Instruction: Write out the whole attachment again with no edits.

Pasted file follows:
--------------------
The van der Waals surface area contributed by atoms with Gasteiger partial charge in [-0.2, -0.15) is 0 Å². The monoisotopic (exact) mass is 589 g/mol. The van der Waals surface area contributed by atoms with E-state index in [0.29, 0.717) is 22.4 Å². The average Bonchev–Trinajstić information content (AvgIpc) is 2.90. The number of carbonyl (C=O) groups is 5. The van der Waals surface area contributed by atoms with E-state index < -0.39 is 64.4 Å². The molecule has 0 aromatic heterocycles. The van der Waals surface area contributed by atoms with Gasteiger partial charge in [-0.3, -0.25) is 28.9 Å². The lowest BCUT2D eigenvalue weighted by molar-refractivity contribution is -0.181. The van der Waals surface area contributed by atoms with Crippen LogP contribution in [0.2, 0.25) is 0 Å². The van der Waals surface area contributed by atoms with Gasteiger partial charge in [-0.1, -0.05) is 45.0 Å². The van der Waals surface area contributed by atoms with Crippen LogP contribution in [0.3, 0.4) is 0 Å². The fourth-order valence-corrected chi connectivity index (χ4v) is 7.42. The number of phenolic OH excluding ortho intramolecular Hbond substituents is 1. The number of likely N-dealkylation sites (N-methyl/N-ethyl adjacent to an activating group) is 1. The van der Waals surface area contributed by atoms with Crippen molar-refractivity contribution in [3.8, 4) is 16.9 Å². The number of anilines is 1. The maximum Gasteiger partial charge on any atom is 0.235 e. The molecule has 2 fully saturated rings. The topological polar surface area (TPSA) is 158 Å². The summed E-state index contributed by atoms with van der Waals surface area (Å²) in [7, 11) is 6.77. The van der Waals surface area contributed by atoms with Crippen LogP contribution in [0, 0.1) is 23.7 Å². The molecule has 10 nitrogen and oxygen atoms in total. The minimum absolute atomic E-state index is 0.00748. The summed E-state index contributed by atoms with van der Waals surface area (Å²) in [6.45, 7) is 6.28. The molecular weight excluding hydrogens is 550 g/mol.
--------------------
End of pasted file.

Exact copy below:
The van der Waals surface area contributed by atoms with Gasteiger partial charge in [-0.2, -0.15) is 0 Å². The monoisotopic (exact) mass is 589 g/mol. The van der Waals surface area contributed by atoms with E-state index in [0.29, 0.717) is 22.4 Å². The average Bonchev–Trinajstić information content (AvgIpc) is 2.90. The number of carbonyl (C=O) groups is 5. The van der Waals surface area contributed by atoms with E-state index < -0.39 is 64.4 Å². The molecule has 0 aromatic heterocycles. The van der Waals surface area contributed by atoms with Gasteiger partial charge in [-0.3, -0.25) is 28.9 Å². The lowest BCUT2D eigenvalue weighted by molar-refractivity contribution is -0.181. The van der Waals surface area contributed by atoms with Crippen LogP contribution in [0.2, 0.25) is 0 Å². The van der Waals surface area contributed by atoms with Gasteiger partial charge in [-0.1, -0.05) is 45.0 Å². The van der Waals surface area contributed by atoms with Crippen LogP contribution in [0.3, 0.4) is 0 Å². The fourth-order valence-corrected chi connectivity index (χ4v) is 7.42. The number of phenolic OH excluding ortho intramolecular Hbond substituents is 1. The number of likely N-dealkylation sites (N-methyl/N-ethyl adjacent to an activating group) is 1. The van der Waals surface area contributed by atoms with Crippen molar-refractivity contribution in [3.8, 4) is 16.9 Å². The number of anilines is 1. The maximum Gasteiger partial charge on any atom is 0.235 e. The molecule has 2 fully saturated rings. The topological polar surface area (TPSA) is 158 Å². The summed E-state index contributed by atoms with van der Waals surface area (Å²) in [7, 11) is 6.77. The van der Waals surface area contributed by atoms with Crippen LogP contribution in [0, 0.1) is 23.7 Å². The molecule has 10 nitrogen and oxygen atoms in total. The minimum absolute atomic E-state index is 0.00748. The summed E-state index contributed by atoms with van der Waals surface area (Å²) in [6.45, 7) is 6.28. The molecular weight excluding hydrogens is 550 g/mol.